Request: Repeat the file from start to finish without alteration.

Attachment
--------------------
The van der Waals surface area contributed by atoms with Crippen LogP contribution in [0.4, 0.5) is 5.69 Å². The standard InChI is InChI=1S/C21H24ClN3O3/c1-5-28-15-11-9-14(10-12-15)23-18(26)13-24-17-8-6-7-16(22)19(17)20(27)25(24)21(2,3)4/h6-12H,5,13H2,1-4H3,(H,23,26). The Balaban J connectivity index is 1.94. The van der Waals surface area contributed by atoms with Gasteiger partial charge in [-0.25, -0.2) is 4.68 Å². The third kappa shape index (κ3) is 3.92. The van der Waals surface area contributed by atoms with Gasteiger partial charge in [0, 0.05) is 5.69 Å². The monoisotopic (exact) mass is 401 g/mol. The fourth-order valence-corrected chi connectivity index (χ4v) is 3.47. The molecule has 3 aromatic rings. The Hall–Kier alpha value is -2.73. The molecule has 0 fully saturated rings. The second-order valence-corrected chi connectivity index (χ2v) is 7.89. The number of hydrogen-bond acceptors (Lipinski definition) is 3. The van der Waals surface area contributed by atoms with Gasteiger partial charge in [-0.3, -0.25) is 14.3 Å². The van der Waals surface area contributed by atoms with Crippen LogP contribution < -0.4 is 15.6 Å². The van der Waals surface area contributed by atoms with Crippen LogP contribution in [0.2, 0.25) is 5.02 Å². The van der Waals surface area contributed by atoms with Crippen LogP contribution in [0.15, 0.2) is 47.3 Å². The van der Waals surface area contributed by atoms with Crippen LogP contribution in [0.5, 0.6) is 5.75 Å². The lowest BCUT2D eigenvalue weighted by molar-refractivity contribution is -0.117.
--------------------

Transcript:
The van der Waals surface area contributed by atoms with Crippen LogP contribution in [0.4, 0.5) is 5.69 Å². The standard InChI is InChI=1S/C21H24ClN3O3/c1-5-28-15-11-9-14(10-12-15)23-18(26)13-24-17-8-6-7-16(22)19(17)20(27)25(24)21(2,3)4/h6-12H,5,13H2,1-4H3,(H,23,26). The Balaban J connectivity index is 1.94. The van der Waals surface area contributed by atoms with Gasteiger partial charge in [-0.25, -0.2) is 4.68 Å². The third kappa shape index (κ3) is 3.92. The van der Waals surface area contributed by atoms with Gasteiger partial charge in [0, 0.05) is 5.69 Å². The monoisotopic (exact) mass is 401 g/mol. The fourth-order valence-corrected chi connectivity index (χ4v) is 3.47. The molecule has 3 aromatic rings. The Hall–Kier alpha value is -2.73. The molecule has 0 fully saturated rings. The second-order valence-corrected chi connectivity index (χ2v) is 7.89. The number of hydrogen-bond acceptors (Lipinski definition) is 3. The van der Waals surface area contributed by atoms with Gasteiger partial charge in [-0.3, -0.25) is 14.3 Å². The van der Waals surface area contributed by atoms with Crippen LogP contribution < -0.4 is 15.6 Å². The van der Waals surface area contributed by atoms with Crippen LogP contribution in [0.2, 0.25) is 5.02 Å². The van der Waals surface area contributed by atoms with Crippen LogP contribution in [0.15, 0.2) is 47.3 Å². The van der Waals surface area contributed by atoms with Crippen LogP contribution in [0.5, 0.6) is 5.75 Å². The lowest BCUT2D eigenvalue weighted by molar-refractivity contribution is -0.117.